One scenario is the following: If you were born abroad on or after November 11, 1986, you are a U.S. citizen if both your parents were U.S. citizens, they were married at the time of your birth, and one of them had ever resided in the U.S. If only one parent was a U.S. citizen and the other was a U.S. national, then the citizen parent must have been physically present in the U.S. or its outlying territories for a continuous period of 1 year. If one parent was a U.S. citizen and the other was foreign alien (non-U.S. citizen/ national), then the U.S. parent must have been physically present in the U.S. or its outlying possessions for 5 years, 2 of which after the age of 14. The physical presence may be in aggregate, and time the parent was in the U.S. as a non-immigrant or even unlawfully counts. There are other possibilities that one born abroad to married U.S. parents may have acquired U.S. citizen at birth. This nationality chart on the USCIS website really helps to summarize the scenarios.
It is a whole different analysis if you were born abroad to unmarried parents, and whether the U.S. citizen parent was your mother or your father. This nationality chart on the USCIS website really helps to summarize the scenario for such out-of-wedlock birth abroad (e.g., residence requirements are different depending on whether it was your mother or your father who was the U.S. citizen, and if father, then there are additional requirements of legitimation).
Derivative U.S. Citizenship
Then there is yet another birth abroad scenario in which there was no acquisition of U.S. citizenship at birth, but if certain facts exist prior to certain age (18 years in most cases, or 21 in other, earlier cases), you may have derived citizenship through your U.S. citizen parent. A common scenario involves foreign national parents immigrating to the U.S. with the whole family including minor children. One or both parent naturalizes to become a U.S. citizen. If the child was born on or after February 27, 2001 and lived in the legal and physical custody of the U.S. parent and the child is under 18, then the child has derived citizenship when the U.S. parent gained citizenship by naturalization. Similar to acquisition of citizenship at birth, there are many variables depending on the date of birth of the child. This nationality chart on the USCIS website really helps to summarize the scenario for derivative citizenship cases.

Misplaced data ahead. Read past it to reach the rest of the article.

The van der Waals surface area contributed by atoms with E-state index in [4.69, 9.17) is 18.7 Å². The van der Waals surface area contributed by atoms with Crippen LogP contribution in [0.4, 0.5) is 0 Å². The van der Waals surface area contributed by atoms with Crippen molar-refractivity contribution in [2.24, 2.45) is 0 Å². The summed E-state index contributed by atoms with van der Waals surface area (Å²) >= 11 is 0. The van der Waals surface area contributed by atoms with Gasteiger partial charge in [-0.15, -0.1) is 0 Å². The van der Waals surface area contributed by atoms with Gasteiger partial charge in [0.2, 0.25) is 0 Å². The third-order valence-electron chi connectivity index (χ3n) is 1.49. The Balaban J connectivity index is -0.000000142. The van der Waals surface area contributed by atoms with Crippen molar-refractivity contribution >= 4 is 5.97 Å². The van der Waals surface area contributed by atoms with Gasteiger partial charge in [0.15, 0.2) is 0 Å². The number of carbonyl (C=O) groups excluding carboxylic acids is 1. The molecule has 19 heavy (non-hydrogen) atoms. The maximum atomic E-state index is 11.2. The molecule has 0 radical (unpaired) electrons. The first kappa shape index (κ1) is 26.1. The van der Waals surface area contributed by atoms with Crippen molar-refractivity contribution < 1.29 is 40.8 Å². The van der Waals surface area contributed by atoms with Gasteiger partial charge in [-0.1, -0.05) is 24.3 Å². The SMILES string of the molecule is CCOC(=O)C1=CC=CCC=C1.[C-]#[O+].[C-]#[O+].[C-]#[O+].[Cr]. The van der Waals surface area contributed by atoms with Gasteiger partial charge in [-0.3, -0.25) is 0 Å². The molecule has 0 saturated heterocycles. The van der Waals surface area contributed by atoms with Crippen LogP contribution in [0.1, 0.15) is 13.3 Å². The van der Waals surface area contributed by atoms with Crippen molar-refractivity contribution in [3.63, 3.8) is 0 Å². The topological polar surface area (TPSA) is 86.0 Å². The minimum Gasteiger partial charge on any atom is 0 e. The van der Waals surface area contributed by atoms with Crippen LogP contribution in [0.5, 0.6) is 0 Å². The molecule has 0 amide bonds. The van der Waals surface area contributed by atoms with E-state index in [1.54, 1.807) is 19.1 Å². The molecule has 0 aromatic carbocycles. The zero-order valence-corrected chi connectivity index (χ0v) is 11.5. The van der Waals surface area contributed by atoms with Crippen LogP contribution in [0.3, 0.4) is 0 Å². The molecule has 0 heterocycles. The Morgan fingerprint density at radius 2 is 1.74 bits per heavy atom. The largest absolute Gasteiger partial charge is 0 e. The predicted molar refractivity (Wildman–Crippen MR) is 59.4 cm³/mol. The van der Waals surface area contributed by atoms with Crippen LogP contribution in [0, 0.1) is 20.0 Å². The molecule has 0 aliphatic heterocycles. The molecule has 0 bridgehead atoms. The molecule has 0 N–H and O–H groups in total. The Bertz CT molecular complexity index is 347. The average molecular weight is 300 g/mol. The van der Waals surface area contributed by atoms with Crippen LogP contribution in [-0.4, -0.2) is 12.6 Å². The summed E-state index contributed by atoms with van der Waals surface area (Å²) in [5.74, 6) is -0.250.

Advantages of Being a U.S. Citizen
We’ve touched on this subject lightly in the beginning, but let’s take a deeper look into it. In addition to being able to enjoy all the rights and benefits of being a U.S. citizen, such as the right to vote and to obtain certain government benefits, you are protected from removal (“deportation”) if you were to be convicted of certain otherwise deportable offenses (e.g. aggravated felonies, crimes involving moral turpitude or “CIMT, etc.).
Another benefit: You may bring your fiance(e) from overseas in order to marry within the United States (the fiance(e) may then apply for adjustment of status in the U.S.). It is unclear at this time, however, if a U.S. citizen who has acquired U.S. citizenship automatically at birth is the same as “natural born” citizen under the U.S. Constitution, for purposes of eligibility to become the United States President.
Why is a U.S. citizenship lawyer in San Jose needed for the citizenship/ naturalization process?
Applying for U.S. citizenship is such a huge decision and an extremely important milestone to be done “DIY style.” The naturalization process is long, complex, and littered with nuances. A San Jose immigration attorney can guide you throughout all the stages, from gathering the requirements for naturalization to preparing for the interview. Additionally, should you run into challenges, an immigration lawyer can look into all the options, so you can still achieve the desired outcome.
If you are considering obtaining U.S. citizenship through naturalization, or if you believe you may have acquired or derived citizenship through your parent(s), contact the San Jose immigration attorneys the Law Office of Alison Yew for a consultation.